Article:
Sometimes it’s fun to just show up to a set with no expectations and no prior knowledge of the band. And walk away having thoroughly enjoyed it.
Maybe copying CHVRCHES, with the letter ‘V’ replacing a vowel, PVRIS (pronounced like the city) brought an incredible energy to their opening set (12:30pm) on Firefly’s Backyard Stage on Saturday, June 18th.
Or as they introduced themselves, “We’re Paris, we spell it with a ‘V’ because we’re third graders that don’t know how to spell.”
I highlight PVRIS (of the 35+ sets that I saw more than half of over four days), apart from enjoying it, because I witnessed two of their sets (they were rockstars and actually played three in total), to compare and contrast the concept of the main stage set and the acoustic stage set. Many bands/performers did this, and I intentionally went to both sets for three of those.
PVRIS is Lyndsey Gunnulfsen (lead vocals and more), Alex Babinski (guitar, keyboard), Brian MacDonald (bass, keyboard) and when on tour, Justin Nace (drums).
Formed in Massachusetts in 2012 as a metalcore band, they changed their name, style and line-up soon after, and now are considered rock and electropop. They released their first album, White Noise, in 2014.
Many of their songs are stadium-like anthems, that play well for a big crowd. The Firefly crowd ate up songs like “You and I” and “My House”, as they both lend well to full-throated sing-along chants.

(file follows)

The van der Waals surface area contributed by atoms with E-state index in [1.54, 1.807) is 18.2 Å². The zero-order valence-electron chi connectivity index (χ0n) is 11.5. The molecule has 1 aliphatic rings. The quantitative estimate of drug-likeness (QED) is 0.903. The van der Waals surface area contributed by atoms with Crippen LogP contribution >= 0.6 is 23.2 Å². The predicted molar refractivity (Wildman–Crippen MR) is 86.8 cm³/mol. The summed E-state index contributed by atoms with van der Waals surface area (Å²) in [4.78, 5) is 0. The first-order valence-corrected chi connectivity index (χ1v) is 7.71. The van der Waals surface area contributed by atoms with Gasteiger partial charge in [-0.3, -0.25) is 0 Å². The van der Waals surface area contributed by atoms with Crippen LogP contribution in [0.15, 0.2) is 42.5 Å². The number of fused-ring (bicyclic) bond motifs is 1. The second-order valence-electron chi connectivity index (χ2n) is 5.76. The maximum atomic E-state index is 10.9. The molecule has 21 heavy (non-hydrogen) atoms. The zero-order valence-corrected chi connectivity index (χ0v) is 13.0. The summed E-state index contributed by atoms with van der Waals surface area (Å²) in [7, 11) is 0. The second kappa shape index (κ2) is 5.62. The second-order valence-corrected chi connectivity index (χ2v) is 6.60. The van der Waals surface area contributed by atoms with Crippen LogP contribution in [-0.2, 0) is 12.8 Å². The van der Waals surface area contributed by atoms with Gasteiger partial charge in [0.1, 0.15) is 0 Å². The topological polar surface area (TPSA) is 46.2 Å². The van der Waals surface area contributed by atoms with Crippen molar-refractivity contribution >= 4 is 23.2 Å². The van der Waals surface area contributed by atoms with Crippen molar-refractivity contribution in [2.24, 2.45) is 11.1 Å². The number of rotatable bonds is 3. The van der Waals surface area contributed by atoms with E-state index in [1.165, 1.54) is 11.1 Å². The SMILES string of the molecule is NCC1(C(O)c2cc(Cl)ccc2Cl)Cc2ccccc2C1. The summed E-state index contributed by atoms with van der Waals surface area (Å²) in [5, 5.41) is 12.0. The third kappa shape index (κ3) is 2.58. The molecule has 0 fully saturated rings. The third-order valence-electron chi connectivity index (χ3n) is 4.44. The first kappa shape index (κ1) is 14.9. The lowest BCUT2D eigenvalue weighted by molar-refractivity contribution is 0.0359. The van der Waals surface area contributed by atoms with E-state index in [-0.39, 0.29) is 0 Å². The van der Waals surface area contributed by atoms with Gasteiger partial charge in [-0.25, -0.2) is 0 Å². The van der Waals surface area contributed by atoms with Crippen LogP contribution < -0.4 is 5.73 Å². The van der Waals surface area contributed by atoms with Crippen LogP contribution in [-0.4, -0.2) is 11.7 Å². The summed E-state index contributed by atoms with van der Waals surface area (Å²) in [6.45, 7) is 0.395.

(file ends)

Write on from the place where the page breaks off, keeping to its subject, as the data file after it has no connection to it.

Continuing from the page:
The energetic “St. Patrick”, their first single, highlights Lyndsey’s powerful voice and the hook, “gimma something to talk about”, kept everyone dancing and sweating.
When they moved over the Coffee House Stage a couple hours later for an acoustic set, there was only two members to start (apparently the others went for drinks…), but really the highlight and the focus of this set was Lyndsey and how she sang the hell out of each song. Even seated on a stool, the songs came alive.
“You and I”, with the haunting background music and slow build, brought chills to the packed out crowd (Note: I did not fact check this statement). Every one of the shows at The Coffee House Stage I went to were crowded to the brink of overflowing.
The second set was during the hottest part of the day and there was no shade to be had. People were here and braved the elements in exchange for a good show. At one point Lyndsey inquired, “Does anyone else have swamp ass, or is it just me?” People laughed, but we all had the heat sweats and were all suffering.
They ended the Coffee House set with “My House”, which was also perfect as an acoustic version, and again generated a healthy amount of sing-along from the eager crowd.
The Coffee House also gave the bands opportunity to say whatever they wanted, and play whatever they wanted. The sets are short, only 30 minutes. And it was often less formal, some artists didn’t even have a set list or didn’t adhere to one if they had it. During the PVRIS set, Lyndsey was very personable and chatty, while still managing to fit in six songs.
When it was over, everyone dispersed reluctantly, yet excited for what the rest of the day had in store.
PVRIS sets witnessed
Saturday, June 18 (12:30pm) @ Backyard Stage
Saturday, June 18 (3:15pm) @ The Coffee House Stage (acoustic)